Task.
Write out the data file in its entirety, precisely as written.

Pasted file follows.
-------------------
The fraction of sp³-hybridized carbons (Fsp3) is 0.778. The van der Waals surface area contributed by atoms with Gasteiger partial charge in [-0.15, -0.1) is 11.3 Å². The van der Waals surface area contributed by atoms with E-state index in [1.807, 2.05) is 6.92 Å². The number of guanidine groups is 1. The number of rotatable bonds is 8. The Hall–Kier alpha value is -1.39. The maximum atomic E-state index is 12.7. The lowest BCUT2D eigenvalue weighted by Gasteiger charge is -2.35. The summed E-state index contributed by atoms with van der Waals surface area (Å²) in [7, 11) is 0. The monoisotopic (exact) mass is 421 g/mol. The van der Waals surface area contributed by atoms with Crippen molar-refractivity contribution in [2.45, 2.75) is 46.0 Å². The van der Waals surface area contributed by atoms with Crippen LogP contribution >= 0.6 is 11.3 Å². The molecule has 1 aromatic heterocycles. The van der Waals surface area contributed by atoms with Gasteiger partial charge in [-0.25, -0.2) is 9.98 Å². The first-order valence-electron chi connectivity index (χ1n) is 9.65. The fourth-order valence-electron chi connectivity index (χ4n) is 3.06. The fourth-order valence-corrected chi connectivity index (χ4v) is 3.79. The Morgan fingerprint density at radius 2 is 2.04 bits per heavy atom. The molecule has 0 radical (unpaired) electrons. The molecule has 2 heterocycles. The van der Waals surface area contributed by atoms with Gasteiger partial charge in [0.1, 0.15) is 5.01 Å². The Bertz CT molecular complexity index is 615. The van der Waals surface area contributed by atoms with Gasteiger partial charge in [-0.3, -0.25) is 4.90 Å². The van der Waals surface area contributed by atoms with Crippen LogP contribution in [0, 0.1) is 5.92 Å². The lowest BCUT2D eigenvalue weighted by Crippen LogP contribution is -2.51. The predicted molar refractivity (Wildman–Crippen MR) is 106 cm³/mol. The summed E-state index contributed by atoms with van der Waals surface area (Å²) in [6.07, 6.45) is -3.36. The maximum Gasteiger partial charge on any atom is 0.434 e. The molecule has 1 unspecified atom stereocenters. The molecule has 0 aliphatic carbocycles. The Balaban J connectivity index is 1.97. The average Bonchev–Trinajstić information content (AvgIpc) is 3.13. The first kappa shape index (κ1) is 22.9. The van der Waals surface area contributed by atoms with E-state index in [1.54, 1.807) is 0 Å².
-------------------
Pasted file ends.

The fraction of sp³-hybridized carbons (Fsp3) is 0.778. The van der Waals surface area contributed by atoms with Gasteiger partial charge in [-0.15, -0.1) is 11.3 Å². The van der Waals surface area contributed by atoms with E-state index in [1.807, 2.05) is 6.92 Å². The number of guanidine groups is 1. The number of rotatable bonds is 8. The Hall–Kier alpha value is -1.39. The maximum atomic E-state index is 12.7. The lowest BCUT2D eigenvalue weighted by Gasteiger charge is -2.35. The summed E-state index contributed by atoms with van der Waals surface area (Å²) in [7, 11) is 0. The monoisotopic (exact) mass is 421 g/mol. The van der Waals surface area contributed by atoms with Crippen molar-refractivity contribution in [2.45, 2.75) is 46.0 Å². The van der Waals surface area contributed by atoms with Crippen LogP contribution >= 0.6 is 11.3 Å². The molecule has 1 aromatic heterocycles. The van der Waals surface area contributed by atoms with Gasteiger partial charge in [-0.25, -0.2) is 9.98 Å². The first-order valence-electron chi connectivity index (χ1n) is 9.65. The fourth-order valence-electron chi connectivity index (χ4n) is 3.06. The fourth-order valence-corrected chi connectivity index (χ4v) is 3.79. The Morgan fingerprint density at radius 2 is 2.04 bits per heavy atom. The molecule has 0 radical (unpaired) electrons. The molecule has 2 heterocycles. The van der Waals surface area contributed by atoms with Gasteiger partial charge in [0.1, 0.15) is 5.01 Å². The Bertz CT molecular complexity index is 615. The van der Waals surface area contributed by atoms with Gasteiger partial charge in [-0.3, -0.25) is 4.90 Å². The van der Waals surface area contributed by atoms with Crippen LogP contribution in [0, 0.1) is 5.92 Å². The lowest BCUT2D eigenvalue weighted by Crippen LogP contribution is -2.51. The predicted molar refractivity (Wildman–Crippen MR) is 106 cm³/mol. The summed E-state index contributed by atoms with van der Waals surface area (Å²) in [6.07, 6.45) is -3.36. The maximum Gasteiger partial charge on any atom is 0.434 e. The molecule has 1 unspecified atom stereocenters. The molecule has 0 aliphatic carbocycles. The Balaban J connectivity index is 1.97. The average Bonchev–Trinajstić information content (AvgIpc) is 3.13. The first kappa shape index (κ1) is 22.9. The van der Waals surface area contributed by atoms with E-state index in [1.54, 1.807) is 0 Å².